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Wal-Mart: Minimum Wage versus Fair Wage Essay Sample

Wal-Mart: Minimum Wage versus Fair Wage Pages
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Wal-Mart has employed millions of people over the past fifty years. The first Wal-Mart, employing just a handful of people, was opened by Sam Walton 1962. Now, Wal-Mart employs 2.2 million associates (Wal-Mart Stores, Inc. 4). Wal-Mart is under fire for paying entry-level employees market wage for their work. Market wage (minimum wage or slightly higher) is the price of labor determined by the labor market. Is Wal-Mart hindering employees from achieving the American dream or is the retail giant a victim of mud-slinging? The American dream is a citizen’s ability to amass wealth and prosper through hard work, determination and initiative. Social activist, Patrick Stall, explains his viewpoint on wages at a recent protest. Wal-Mart’s work force will be analyzed to determine if employees are paid fairly. Lastly, a critical perspective of high school educated Americans living expectations will be examined to help understand their ability to succeed.

The interpretation of this evidence clearly supports the conclusion: Wal-Mart is not responsible for an individual’s failure to achieve the “American dream”. In order to live in this post-recession era, American consumers are tightening their budgets and fighting for higher pay; incidentally, many hunt for someone to blame for their lost American dream. Activist and working-class citizen Patrick Stall rallies consumers against Wal-Mart during a fair wage protest. “We want to raise awareness to Wal-Mart’s customers, and also bring it to the forefront and attention of Wal-Mart’s management, that Wal-Mart is systematically pushing down wages in the United States for American workers” (qtd. in Klingseis 1). In this statement, Stall acknowledges the issue of fair wage and attempts to gain supporters. Addressing both customers and management at once, Stall strengthens the divide between Wal-Mart’s managers and employees. Furthermore, he declares that the American people, as a whole, are at risk of lower wages due to Wal-Mart.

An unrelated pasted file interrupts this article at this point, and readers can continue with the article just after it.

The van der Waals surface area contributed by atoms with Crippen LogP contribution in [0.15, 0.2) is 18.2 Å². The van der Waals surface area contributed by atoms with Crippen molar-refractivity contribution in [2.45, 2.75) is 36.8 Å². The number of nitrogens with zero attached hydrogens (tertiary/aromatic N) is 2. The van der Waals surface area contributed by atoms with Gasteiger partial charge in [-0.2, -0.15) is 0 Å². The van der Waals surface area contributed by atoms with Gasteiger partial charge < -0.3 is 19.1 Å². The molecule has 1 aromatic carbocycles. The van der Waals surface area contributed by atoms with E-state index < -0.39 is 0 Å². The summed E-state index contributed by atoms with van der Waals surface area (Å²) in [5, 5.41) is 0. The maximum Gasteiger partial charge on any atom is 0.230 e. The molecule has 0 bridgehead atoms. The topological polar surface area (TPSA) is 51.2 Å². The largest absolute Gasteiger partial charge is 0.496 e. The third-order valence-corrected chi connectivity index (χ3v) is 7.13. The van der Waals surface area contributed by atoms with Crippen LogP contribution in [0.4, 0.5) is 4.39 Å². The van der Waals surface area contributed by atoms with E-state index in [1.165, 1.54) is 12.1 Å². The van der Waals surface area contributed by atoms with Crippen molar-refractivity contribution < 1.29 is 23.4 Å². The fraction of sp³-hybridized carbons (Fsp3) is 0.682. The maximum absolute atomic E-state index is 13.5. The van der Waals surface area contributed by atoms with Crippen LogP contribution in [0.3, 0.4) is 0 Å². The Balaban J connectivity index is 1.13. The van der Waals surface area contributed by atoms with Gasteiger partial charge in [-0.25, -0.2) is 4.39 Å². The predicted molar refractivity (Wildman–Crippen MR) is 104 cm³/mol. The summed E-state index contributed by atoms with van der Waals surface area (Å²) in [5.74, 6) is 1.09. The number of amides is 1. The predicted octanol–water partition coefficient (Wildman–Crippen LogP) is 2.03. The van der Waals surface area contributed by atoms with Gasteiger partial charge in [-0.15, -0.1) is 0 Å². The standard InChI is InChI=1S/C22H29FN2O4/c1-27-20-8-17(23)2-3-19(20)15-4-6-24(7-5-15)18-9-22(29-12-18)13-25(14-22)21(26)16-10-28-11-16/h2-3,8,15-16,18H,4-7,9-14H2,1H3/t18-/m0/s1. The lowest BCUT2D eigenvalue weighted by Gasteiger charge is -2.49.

As Wal-Mart is the largest retailer in the world, this seems like an understandable conclusion. Wal-Mart has incredible influence on its suppliers, it certainly may have an effect on wages in general. After police broke up the protest, Stall continued, “I think the fact that Wal-Mart has to have police come just to defend their property . . . it says that they don’t respect free speech . . . they don’t respect the right of working people to speak out in favor of worker rights” (qtd. Klingseis 1). Here, Stall asserts that a Civil Liberty violation has occurred. Stall’s statement vilifies the retailer, saying Wal-Mart needs to fight dirty. Stall has effectively indicted Wal-Mart as a threat to the American way of life. To completely understand Stall’s claims, critical analysis of his statements is required. Cutting through the clutter, his first statement claims that Wal-Mart is responsible for wage trends in the United States. When Stall’s statement is viewed in this light, it is easy to see the hazy generalization being made. Wal-Mart’s internal practices concerning their employees has no effect on American wages as a whole. They are not responsible for wage fluctuation, be it positive or negative, in the United States economy.

Stall’s second statement concerns Freedom of Speech. He elicits all Americans to realize this issue is directly affecting them, violating their constitutional rights (Madison 1). This argument is also flawed. Stall’s assertion fails to recognize that an unauthorized protest on private property is not a violation of freedom of speech. Stall admits that the protesters were on private property; furthermore, they didn’t have permission to protest there. Wal-Mart requesting police supervision doesn’t show violation of constitutional rights, it shows a corporation’s desire to protect itself and its customers from liability that could possibly result from the protest. Reviewing the factual evidence shows that Stall’s accusations lack substance. Stall uses wishful misconceptions to gather consumers to his bandwagon. This is a powerful example of how propaganda is used to lead uniformed people against Wal-Mart.